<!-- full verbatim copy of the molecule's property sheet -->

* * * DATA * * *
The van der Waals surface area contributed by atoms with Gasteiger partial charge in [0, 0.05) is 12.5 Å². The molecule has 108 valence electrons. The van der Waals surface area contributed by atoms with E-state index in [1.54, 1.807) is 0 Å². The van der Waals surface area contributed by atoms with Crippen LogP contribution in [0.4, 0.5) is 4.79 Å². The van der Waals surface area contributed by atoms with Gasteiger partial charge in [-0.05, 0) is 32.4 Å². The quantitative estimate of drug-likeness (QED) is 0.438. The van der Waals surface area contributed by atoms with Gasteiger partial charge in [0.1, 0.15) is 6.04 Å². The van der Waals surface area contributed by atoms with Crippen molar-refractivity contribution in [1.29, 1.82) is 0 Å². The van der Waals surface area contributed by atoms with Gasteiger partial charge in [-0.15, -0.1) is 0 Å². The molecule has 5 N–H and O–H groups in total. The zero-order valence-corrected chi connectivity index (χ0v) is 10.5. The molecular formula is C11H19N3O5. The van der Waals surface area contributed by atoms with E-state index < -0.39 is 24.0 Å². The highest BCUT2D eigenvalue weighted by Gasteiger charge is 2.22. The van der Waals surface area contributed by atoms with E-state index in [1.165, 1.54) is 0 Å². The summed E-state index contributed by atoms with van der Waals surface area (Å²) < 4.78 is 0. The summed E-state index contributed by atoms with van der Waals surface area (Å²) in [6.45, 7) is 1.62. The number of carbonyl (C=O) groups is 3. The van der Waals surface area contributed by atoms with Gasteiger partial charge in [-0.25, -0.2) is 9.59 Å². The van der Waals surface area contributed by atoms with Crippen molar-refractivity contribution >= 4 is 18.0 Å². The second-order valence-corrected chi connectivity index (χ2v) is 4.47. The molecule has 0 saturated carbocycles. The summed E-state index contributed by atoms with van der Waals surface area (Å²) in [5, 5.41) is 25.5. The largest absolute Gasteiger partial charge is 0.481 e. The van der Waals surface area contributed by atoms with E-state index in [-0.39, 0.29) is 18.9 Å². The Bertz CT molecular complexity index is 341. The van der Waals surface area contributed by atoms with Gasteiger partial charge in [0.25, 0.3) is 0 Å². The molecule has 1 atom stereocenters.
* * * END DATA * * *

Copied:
The van der Waals surface area contributed by atoms with Gasteiger partial charge in [0, 0.05) is 12.5 Å². The molecule has 108 valence electrons. The van der Waals surface area contributed by atoms with E-state index in [1.54, 1.807) is 0 Å². The van der Waals surface area contributed by atoms with Crippen LogP contribution in [0.4, 0.5) is 4.79 Å². The van der Waals surface area contributed by atoms with Gasteiger partial charge in [-0.05, 0) is 32.4 Å². The quantitative estimate of drug-likeness (QED) is 0.438. The van der Waals surface area contributed by atoms with Gasteiger partial charge in [0.1, 0.15) is 6.04 Å². The van der Waals surface area contributed by atoms with Crippen molar-refractivity contribution in [1.29, 1.82) is 0 Å². The van der Waals surface area contributed by atoms with Gasteiger partial charge in [-0.15, -0.1) is 0 Å². The molecule has 5 N–H and O–H groups in total. The zero-order valence-corrected chi connectivity index (χ0v) is 10.5. The molecular formula is C11H19N3O5. The van der Waals surface area contributed by atoms with E-state index < -0.39 is 24.0 Å². The highest BCUT2D eigenvalue weighted by Gasteiger charge is 2.22. The van der Waals surface area contributed by atoms with E-state index in [1.165, 1.54) is 0 Å². The summed E-state index contributed by atoms with van der Waals surface area (Å²) < 4.78 is 0. The summed E-state index contributed by atoms with van der Waals surface area (Å²) in [6.45, 7) is 1.62. The number of carbonyl (C=O) groups is 3. The van der Waals surface area contributed by atoms with Gasteiger partial charge in [-0.25, -0.2) is 9.59 Å². The van der Waals surface area contributed by atoms with Crippen molar-refractivity contribution >= 4 is 18.0 Å². The second-order valence-corrected chi connectivity index (χ2v) is 4.47. The molecule has 0 saturated carbocycles. The summed E-state index contributed by atoms with van der Waals surface area (Å²) in [5, 5.41) is 25.5. The largest absolute Gasteiger partial charge is 0.481 e. The van der Waals surface area contributed by atoms with E-state index in [-0.39, 0.29) is 18.9 Å². The Bertz CT molecular complexity index is 341. The van der Waals surface area contributed by atoms with Gasteiger partial charge in [0.25, 0.3) is 0 Å². The molecule has 1 atom stereocenters.